Coworking and Co-operatives: A Union in the Making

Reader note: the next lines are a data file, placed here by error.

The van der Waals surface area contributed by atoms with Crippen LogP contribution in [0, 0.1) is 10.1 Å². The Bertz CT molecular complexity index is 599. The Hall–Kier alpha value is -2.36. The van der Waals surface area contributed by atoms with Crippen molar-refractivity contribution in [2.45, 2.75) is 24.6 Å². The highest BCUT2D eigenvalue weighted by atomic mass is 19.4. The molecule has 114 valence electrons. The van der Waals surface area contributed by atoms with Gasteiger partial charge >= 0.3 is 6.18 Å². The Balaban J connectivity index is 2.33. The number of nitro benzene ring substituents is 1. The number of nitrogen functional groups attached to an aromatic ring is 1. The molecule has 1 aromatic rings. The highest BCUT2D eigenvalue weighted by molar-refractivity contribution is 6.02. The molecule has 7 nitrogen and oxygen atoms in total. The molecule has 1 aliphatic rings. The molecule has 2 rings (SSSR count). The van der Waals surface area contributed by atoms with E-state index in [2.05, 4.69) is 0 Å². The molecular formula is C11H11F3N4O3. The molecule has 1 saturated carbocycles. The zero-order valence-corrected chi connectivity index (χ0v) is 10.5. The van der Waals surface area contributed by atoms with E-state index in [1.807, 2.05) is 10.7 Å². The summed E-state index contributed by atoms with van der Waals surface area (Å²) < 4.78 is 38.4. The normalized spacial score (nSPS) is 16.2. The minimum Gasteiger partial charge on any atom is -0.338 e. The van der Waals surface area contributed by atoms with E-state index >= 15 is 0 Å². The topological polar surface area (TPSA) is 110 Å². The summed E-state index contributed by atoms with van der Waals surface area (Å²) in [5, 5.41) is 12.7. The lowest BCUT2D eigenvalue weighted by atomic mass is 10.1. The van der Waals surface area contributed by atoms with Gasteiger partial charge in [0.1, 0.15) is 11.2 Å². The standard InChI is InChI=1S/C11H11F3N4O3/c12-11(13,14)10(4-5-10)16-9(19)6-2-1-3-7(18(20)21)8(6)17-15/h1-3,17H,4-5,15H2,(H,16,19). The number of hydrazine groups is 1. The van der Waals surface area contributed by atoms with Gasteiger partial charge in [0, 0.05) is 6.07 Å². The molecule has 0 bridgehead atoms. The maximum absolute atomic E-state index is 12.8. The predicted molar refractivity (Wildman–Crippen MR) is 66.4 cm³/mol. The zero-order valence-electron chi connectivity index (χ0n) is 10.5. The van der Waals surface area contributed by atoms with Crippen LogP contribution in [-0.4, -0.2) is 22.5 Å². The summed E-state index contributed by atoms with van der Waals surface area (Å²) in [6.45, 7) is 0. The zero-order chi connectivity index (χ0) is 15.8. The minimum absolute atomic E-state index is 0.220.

Radical analysts of work will find plenty to dislike about coworking. Users typically fork over a fee to a private business, shouldering the costs of flexible production, buying back access to resources recoded as perks by lean capitalism (like a desk or workplace community), and, in the process, sponsoring a fresh zone of profiteering. Paradoxically, coworking cements what it’s a partial defence against: the fragmentation of employment into so many projects, the rise of compulsory entrepreneurship, and the restructuring of firms according to an outsourcing model. Rather than surrender it to private business or dismiss it as a shill of neoliberal exploitation, coworking is better grasped as contested: it assists growing numbers of independent workers in navigating precarious employment. The question is whether coworking spaces can do double-duty, or, help sustain livelihoods and advance economic alternatives. One path to push back against coworking’s capture by corporate capital and to move beyond the pressures of individualisation on coworking members is co-operativism.